I have tried in the twelve years of my involvement in this movement to play a small role in its promotion. I have, for example, tried to demonstrate empirically that infrastructure investments can be paid for by the recovered economic rent in proximate locations. My study of what transportation people call "value capture," made it into the American Journal of Economics and Sociology, and has since been cited to endorse a later project in London. I took the assessment roll of Tompkins County in upstate New York and portrayed the differential gradients in a land "valuescape," something now being done far more proficiently by Tony Vickers in the UK. I ran one of the first simulations of how a shift from the conventional property tax to a land tax would play out among various titleholders in a community, and have now seen it become a standard exercise done for local governments by Josh Vincent and the Center for the Study of Economics. By collecting aggregate data on thousands of assessment districts throughout the USA, I have been able to demonstrate the relative constancy of the land value proportions from one municipality to another. Showing graphically that the aggregate proportion of land value in a municipality is typically between 40 and 50 percent, I have been able to show that there is indeed a rich tax base from which cities can draw, and that there is no reason at all for urban officials to lament the emptiness of their public coffers. With Michael Hudson, a Georgist with a far greater understanding of economics than I have, I am working on demonstrating that the amount of economic rent available to support of the American public sector is easily adequate for the purpose, a figure that we know will belie the official government figure of only 2 percent of the GDP. All these empirical studies are quite amateurish; I am by no means sophisticated with databases and statistics. But I am trying in my own modest way to show that there is every reason for us to be excited about the prospect of Georgist agendas being implemented within my lifetime.

Philosophers take pains to show that "ought implies can." That is to say, one cannot argue that one should do something unless it is clear first that it can be done. Only now, for the first time, can we Georgists demonstrate that what we argue for is indeed doable: technically, administrably, economically, and politically. This is really exciting. If first we are able to show the technical feasibility of our ideas by sound empirical studies, we are then in a far better position to argue their compelling justice. Until recently, we tended to dwell almost totally on the justice issue, and had only a few books and articles showing the economic desirability they have. But we are on the cusp of being able to demonstrate, massively, the value of the truths we believe. It is an exciting time to be a Georgist.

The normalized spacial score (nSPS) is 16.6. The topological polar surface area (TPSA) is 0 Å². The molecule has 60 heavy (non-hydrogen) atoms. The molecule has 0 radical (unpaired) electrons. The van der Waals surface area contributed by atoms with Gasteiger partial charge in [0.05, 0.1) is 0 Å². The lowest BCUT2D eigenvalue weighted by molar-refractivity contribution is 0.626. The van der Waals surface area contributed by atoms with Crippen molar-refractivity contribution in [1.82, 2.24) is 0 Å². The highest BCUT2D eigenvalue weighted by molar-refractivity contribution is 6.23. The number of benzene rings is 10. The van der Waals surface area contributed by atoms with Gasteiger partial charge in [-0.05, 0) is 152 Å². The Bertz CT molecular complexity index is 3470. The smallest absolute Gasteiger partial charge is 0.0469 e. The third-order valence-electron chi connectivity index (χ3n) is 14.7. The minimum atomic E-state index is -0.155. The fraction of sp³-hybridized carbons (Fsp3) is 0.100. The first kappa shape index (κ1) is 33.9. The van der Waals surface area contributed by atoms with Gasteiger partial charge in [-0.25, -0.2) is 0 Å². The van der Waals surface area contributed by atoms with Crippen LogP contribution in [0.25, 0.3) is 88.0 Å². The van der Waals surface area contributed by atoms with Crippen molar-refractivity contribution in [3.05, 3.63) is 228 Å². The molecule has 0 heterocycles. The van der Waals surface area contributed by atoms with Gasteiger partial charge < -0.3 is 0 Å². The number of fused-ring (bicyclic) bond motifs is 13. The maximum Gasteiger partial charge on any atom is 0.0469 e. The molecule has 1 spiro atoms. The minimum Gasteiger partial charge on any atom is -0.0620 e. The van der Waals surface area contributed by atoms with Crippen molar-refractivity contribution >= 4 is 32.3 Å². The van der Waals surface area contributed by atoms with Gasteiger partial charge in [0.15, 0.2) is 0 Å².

A last reason why we Georgists should be excited about our future is that we hold the key to a revitalized basis of an intellectually bankrupt Democratic Party in the US and for many other political parties worldwide. At a time when a crude and amoral capitalism is feeding Republican thought, and a tired and overworked socialism hangs on in more progressive circles, we Georgists indeed reflect the "Third Way!" Yet Georgist thought has a place in Republican thought too - the idea of eliminating taxes on labor and capital should resonate well in those circles. Our ideas stand for sound principles of economic justice, just as strongly today as they did in Henry George's time. They offer the answer to questions on how to support public services at a time when a revolt against conventional tax designs is sweeping the country and indeed the world. They provide a deft and subtle means by which to foster environmental goals without the heavy hand of police powers, litigation, and the costly economic burdens that typically go along with such instruments. And lastly they offer a clear, coherent, and sound belief system that political leaders can grasp and purvey in an inspiring and defensible way. With the right set of data, graphics, moral arguments and sound bites, there is no reason why it can't spread like the proverbial wildfire of a grassroots movement. It could happen at any moment. We are poised shortly for a skillful and imaginative political figure to grasp what we have to offer. Our material is increasingly out there; it is our task to make it cogent and known to them, so that it is readily understood. We need to be ready at any time for that event, for it could come momentarily. When it comes, we should be prepared; all our forces should be at the ready to seize the day.